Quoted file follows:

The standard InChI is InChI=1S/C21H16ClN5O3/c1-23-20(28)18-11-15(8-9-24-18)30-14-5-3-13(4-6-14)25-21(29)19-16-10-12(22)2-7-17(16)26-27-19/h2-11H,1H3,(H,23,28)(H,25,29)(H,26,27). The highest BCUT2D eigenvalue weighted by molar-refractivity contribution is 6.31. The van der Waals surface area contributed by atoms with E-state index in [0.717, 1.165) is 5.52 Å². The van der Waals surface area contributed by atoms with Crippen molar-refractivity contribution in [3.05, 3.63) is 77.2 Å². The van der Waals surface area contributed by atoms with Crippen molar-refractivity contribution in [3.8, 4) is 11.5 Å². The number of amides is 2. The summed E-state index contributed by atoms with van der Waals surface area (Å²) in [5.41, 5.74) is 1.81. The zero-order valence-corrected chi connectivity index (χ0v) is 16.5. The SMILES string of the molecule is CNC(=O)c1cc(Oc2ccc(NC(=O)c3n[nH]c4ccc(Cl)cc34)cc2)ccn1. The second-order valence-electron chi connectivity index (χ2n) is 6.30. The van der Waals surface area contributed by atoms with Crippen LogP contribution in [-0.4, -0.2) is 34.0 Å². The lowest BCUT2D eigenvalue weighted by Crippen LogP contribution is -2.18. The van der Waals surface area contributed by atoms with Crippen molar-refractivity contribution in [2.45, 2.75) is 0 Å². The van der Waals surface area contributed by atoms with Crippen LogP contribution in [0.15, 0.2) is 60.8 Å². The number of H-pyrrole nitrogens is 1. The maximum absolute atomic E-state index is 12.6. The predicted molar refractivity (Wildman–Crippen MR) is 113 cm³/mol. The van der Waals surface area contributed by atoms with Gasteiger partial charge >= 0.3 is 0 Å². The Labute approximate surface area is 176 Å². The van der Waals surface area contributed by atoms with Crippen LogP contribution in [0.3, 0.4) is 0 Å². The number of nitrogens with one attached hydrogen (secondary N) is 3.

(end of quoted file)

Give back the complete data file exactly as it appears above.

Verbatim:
The standard InChI is InChI=1S/C21H16ClN5O3/c1-23-20(28)18-11-15(8-9-24-18)30-14-5-3-13(4-6-14)25-21(29)19-16-10-12(22)2-7-17(16)26-27-19/h2-11H,1H3,(H,23,28)(H,25,29)(H,26,27). The highest BCUT2D eigenvalue weighted by molar-refractivity contribution is 6.31. The van der Waals surface area contributed by atoms with E-state index in [0.717, 1.165) is 5.52 Å². The van der Waals surface area contributed by atoms with Crippen molar-refractivity contribution in [3.05, 3.63) is 77.2 Å². The van der Waals surface area contributed by atoms with Crippen molar-refractivity contribution in [3.8, 4) is 11.5 Å². The number of amides is 2. The summed E-state index contributed by atoms with van der Waals surface area (Å²) in [5.41, 5.74) is 1.81. The zero-order valence-corrected chi connectivity index (χ0v) is 16.5. The SMILES string of the molecule is CNC(=O)c1cc(Oc2ccc(NC(=O)c3n[nH]c4ccc(Cl)cc34)cc2)ccn1. The second-order valence-electron chi connectivity index (χ2n) is 6.30. The van der Waals surface area contributed by atoms with Crippen LogP contribution in [-0.4, -0.2) is 34.0 Å². The lowest BCUT2D eigenvalue weighted by Crippen LogP contribution is -2.18. The van der Waals surface area contributed by atoms with Crippen molar-refractivity contribution in [2.45, 2.75) is 0 Å². The van der Waals surface area contributed by atoms with Crippen LogP contribution in [0.15, 0.2) is 60.8 Å². The number of H-pyrrole nitrogens is 1. The maximum absolute atomic E-state index is 12.6. The predicted molar refractivity (Wildman–Crippen MR) is 113 cm³/mol. The van der Waals surface area contributed by atoms with Gasteiger partial charge >= 0.3 is 0 Å². The Labute approximate surface area is 176 Å². The van der Waals surface area contributed by atoms with Crippen LogP contribution in [0.3, 0.4) is 0 Å². The number of nitrogens with one attached hydrogen (secondary N) is 3.